MILAN (Reuters) - After years of watching teams from other countries battle through the closing stages of the Champions League, Serie A can once again claim a place at Europe’s top table thanks to Juventus.
The Turin side’s 3-0 destruction of a waning Barcelona on Tuesday - where everyone shone, from 39-year-old goalkeeper Gianluigi Buffon to precocious forward Paulo Dybala - showed they are as good as anything on offer in this season’s competition.
The victory left Juventus as firm favourites to advance to the semi-finals, unless Barcelona can pull off a repeat of their previous round’s comeback against Paris St Germain when they lost the first leg 4-0 but won the second 6-1.
After Inter Milan won the Champions League in 2010, Italy endured four successive seasons without managing to get a team beyond the quarter-finals - a far cry from the days when its clubs routinely dominated European competition.
With clubs unable to compete with the television revenue of their English counterparts, stadiums falling into disrepair and attendances slumping, Serie A fell into a downward spiral.
Juventus, who themselves spent a season in Serie B after being relegated in the wake of a match-fixing scandal, were quickest to react.
They demolished the over-sized, windswept Stadio Delle Alpi and replaced it with the compact, atmospheric Juventus stadium, becoming in the process the first Serie A club to own their own arena.
Its opening heralded a new era of domestic dominance with Juventus winning five successive Serie A titles from 2011/2012 onwards. Even so, they still seemed to be a long way from Europe’s elite.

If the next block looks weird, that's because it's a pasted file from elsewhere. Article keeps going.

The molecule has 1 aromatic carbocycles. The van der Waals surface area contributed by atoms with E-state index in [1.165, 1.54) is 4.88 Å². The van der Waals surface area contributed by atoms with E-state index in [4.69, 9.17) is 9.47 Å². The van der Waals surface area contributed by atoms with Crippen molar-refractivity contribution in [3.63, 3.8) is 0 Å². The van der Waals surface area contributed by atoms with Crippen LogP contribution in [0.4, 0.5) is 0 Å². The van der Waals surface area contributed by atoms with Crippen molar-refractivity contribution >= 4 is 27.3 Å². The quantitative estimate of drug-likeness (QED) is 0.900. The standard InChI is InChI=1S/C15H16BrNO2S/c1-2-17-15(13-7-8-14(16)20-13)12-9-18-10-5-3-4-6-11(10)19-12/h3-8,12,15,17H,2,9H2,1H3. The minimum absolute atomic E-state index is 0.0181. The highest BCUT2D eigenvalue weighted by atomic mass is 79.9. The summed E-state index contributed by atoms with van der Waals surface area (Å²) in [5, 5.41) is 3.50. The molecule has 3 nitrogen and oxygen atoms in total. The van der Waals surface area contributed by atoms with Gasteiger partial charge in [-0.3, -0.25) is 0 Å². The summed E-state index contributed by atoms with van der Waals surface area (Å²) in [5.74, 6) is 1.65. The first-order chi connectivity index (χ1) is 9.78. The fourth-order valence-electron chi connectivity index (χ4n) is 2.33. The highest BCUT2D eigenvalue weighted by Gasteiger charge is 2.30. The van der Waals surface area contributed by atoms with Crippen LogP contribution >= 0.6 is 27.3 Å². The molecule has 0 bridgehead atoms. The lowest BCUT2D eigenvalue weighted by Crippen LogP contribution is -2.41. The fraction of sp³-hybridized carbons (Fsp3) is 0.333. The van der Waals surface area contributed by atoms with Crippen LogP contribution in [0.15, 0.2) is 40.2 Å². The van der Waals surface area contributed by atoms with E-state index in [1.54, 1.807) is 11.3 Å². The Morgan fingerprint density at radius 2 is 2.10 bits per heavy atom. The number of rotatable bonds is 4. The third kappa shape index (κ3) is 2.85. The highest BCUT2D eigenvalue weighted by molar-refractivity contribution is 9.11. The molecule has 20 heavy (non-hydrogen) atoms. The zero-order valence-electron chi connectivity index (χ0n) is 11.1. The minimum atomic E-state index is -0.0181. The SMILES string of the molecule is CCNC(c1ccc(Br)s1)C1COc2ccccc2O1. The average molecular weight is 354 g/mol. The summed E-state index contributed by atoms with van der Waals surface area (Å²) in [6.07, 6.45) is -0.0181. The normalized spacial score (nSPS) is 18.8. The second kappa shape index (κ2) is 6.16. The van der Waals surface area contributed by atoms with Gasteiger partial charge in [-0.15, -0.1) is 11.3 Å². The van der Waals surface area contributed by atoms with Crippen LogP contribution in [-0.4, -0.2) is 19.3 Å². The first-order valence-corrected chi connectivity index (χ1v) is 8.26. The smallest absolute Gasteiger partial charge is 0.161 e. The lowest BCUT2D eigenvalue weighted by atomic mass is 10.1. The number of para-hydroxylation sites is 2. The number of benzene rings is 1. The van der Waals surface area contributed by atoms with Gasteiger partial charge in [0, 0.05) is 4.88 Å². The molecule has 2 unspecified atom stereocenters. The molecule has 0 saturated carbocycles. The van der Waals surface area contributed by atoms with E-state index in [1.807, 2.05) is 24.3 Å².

After being comprehensively outplayed by Bayern Munich in their 2012/13 quarter-final, then-coach Antonio Conte warned that it would be a very long time before a Serie A club won the Champions League.
“Here in Italy, we have to work with what we have got and we need to have the humility to realise that things are not the same as they were in the past,” he said at the time. “But we are only interested in ... futile things, about gossip and creating controversies with referees.”
Conte left in 2014, having achieved domestic dominance, and was replaced by Massimiliano Allegri, who saw Europe as the one area he could outdo his predecessor.
Allegri replaced Conte’s hell-for-leather approach with a more controlled style that worked well in Europe, and in his first season led Juventus to the Champions League final, beating Real Madrid on the way.
Although they were ultimately outclassed by Barcelona 3-1 in Berlin, Juventus have continued building since.
They snapped up Gonzalo Higuain, Serie A’s most prolific marksman, when he fell out with Napoli at the end of last season, placing him alongside Dybala, 23, the most exciting player to come out of Argentina since Lionel Messi.
Another key signing was Bosnian midfielder Miralem Pjanic, whose ability to play long passes over opposing defences has given Juventus a new dimension.
“We’re still in the process of growing,” Allegri said after Tuesday’s memorable win.
”We’ve made important steps forward over the last few years. Juventus have respect for Europe and, above all, are respected in Europe. That is the greatest result of my three years here.”
Writing by Brian Homewood; editing by Mark Heinrich